While super storm Sandy batters the eastern United States, scientists are marveling at another mega storm on the planet Saturn that continues to surprise experts.
The storm on Saturn was first detected by NASA’s Cassini spacecraft on December 5 2010, and grew over the course of months, becoming so large that a similar storm on Earth would cover most of North America and wrap around the Earth several times, according to a NASA report. Storms of this size usually occur on Saturn once every 30 years, the report says.
The giant disturbance was so powerful that it caused the temperature of Saturn’s stratosphere to soar 150 degrees Fahrenheit (83 kelvins) above normal, according to new NASA research, which will be the topic of a paper in the November 20 issue of the Astrophysical Journal.
“This temperature spike is so extreme it’s almost unbelievable, especially in this part of Saturn’s atmosphere, which typically is very stable,” said Brigette Hesman, the study’s lead author and a University of Maryland scientist who works at Goddard Space Flight Center in Greenbelt, Maryland.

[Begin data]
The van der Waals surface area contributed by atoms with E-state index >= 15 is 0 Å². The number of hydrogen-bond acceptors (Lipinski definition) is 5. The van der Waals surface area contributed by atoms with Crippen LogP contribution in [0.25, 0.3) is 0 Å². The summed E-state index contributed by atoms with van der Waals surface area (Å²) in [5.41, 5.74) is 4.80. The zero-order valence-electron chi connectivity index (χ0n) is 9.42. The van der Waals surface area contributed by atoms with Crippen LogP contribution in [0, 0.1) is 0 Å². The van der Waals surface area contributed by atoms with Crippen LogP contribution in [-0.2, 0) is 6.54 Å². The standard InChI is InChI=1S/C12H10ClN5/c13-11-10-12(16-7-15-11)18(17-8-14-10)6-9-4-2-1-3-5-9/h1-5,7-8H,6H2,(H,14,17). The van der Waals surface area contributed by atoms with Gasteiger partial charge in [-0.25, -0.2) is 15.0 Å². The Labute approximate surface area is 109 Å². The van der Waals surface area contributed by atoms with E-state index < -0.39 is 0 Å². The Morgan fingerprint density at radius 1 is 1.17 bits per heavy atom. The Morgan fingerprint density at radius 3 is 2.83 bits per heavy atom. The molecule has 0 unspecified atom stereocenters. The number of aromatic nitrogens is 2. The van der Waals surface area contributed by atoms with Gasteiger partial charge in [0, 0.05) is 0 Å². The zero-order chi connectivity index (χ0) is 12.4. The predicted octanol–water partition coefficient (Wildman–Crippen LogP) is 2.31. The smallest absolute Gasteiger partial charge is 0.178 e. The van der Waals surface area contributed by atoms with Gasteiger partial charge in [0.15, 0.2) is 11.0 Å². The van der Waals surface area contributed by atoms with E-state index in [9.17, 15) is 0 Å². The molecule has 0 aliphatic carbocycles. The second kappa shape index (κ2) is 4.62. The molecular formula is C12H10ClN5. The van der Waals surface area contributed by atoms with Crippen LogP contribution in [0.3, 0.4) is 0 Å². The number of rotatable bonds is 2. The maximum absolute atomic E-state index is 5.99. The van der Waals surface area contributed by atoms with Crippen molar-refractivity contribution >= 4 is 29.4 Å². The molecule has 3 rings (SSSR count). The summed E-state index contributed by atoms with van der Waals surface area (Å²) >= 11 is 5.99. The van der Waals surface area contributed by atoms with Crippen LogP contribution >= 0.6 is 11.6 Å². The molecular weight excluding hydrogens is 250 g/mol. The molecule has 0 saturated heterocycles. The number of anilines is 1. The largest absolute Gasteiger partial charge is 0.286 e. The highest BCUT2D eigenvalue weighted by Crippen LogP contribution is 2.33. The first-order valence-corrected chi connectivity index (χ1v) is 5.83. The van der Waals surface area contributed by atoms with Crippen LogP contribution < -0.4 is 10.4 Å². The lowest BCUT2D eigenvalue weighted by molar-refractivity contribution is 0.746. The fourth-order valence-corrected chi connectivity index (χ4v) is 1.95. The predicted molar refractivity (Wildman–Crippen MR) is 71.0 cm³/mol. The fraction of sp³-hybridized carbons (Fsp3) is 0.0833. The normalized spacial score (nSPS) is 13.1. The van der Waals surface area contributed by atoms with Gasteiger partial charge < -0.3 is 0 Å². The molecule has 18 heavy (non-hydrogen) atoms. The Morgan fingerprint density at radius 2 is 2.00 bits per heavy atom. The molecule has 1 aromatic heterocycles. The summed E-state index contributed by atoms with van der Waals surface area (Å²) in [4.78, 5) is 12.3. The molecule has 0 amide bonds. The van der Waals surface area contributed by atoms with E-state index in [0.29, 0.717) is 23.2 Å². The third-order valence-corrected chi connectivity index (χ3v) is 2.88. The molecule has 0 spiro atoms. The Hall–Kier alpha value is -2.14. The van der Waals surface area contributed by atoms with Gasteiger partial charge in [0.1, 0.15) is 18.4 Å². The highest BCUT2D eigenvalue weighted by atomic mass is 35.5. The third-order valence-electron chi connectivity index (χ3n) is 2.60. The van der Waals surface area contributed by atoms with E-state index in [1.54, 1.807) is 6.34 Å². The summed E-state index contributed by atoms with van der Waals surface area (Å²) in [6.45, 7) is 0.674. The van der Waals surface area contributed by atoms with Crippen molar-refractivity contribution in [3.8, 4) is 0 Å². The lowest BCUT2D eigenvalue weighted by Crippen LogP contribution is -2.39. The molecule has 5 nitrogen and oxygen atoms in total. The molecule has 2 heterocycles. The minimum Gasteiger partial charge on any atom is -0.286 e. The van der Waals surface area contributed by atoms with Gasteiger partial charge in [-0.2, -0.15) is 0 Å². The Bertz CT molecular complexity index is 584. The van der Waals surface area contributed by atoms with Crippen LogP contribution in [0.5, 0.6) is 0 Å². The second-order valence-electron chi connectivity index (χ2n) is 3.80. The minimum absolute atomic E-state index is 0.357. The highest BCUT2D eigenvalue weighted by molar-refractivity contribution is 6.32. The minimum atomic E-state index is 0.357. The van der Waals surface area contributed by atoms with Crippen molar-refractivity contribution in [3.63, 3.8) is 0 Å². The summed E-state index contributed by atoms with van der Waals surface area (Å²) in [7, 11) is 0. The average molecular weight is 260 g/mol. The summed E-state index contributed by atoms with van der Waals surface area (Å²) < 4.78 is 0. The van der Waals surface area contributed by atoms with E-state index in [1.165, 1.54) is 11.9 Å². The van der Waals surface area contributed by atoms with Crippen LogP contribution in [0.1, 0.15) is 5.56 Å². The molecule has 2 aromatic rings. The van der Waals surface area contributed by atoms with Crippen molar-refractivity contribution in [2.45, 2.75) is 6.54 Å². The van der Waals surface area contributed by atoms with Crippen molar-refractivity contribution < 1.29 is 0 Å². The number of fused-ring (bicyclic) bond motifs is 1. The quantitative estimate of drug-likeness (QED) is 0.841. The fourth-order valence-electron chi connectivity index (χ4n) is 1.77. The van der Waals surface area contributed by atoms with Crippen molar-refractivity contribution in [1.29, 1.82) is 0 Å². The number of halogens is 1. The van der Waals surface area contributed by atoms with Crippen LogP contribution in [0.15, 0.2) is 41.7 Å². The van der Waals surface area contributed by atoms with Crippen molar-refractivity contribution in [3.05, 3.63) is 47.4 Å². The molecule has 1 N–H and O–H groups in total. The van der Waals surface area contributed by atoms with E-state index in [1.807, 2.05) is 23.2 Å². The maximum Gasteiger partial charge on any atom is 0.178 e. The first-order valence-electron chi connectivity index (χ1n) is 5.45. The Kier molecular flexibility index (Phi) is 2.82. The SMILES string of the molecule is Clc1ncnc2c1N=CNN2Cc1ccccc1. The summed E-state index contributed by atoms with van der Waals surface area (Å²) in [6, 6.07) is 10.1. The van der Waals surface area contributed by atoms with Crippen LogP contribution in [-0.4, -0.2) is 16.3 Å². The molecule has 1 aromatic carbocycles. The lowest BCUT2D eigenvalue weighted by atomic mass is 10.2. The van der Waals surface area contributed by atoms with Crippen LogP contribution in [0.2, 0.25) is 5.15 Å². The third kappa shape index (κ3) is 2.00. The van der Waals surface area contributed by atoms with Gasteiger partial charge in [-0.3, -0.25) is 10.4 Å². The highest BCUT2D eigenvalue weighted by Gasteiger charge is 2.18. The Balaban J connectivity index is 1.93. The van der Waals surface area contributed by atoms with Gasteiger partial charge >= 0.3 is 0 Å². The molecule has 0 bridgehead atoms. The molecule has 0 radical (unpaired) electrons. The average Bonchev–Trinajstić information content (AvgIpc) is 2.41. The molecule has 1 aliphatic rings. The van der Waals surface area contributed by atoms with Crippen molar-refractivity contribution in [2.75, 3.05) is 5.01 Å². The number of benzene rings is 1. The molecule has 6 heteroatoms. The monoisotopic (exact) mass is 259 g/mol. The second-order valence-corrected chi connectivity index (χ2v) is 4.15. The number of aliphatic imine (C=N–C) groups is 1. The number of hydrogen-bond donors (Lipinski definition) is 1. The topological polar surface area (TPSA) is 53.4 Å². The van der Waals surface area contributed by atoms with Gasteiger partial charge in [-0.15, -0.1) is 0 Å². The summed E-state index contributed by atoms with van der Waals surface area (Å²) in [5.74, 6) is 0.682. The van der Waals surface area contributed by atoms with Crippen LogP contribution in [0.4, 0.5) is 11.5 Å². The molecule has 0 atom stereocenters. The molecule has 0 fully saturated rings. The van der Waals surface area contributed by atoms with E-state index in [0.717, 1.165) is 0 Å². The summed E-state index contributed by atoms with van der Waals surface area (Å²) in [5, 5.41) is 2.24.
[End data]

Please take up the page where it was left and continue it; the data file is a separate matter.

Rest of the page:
“To get a temperature change of the same scale on Earth, you’d be going from the depths of winter in Fairbanks, Alaska, to the height of summer in the Mojave Desert.”
Further surprising scientists was the detection of a huge increase in ethylene gas, which isn’t typically observed on Saturn.
(These red, orange and green clouds (false color) in Saturn’s northern hemisphere indicate the tail end of the massive 2010-2011 storm. Even after visible signs of the storm started to fade, infrared measurements continued to reveal powerful effects at work in Saturn’s stratosphere. Photo credit: NASA/JPL-Caltech/Space Science Institute)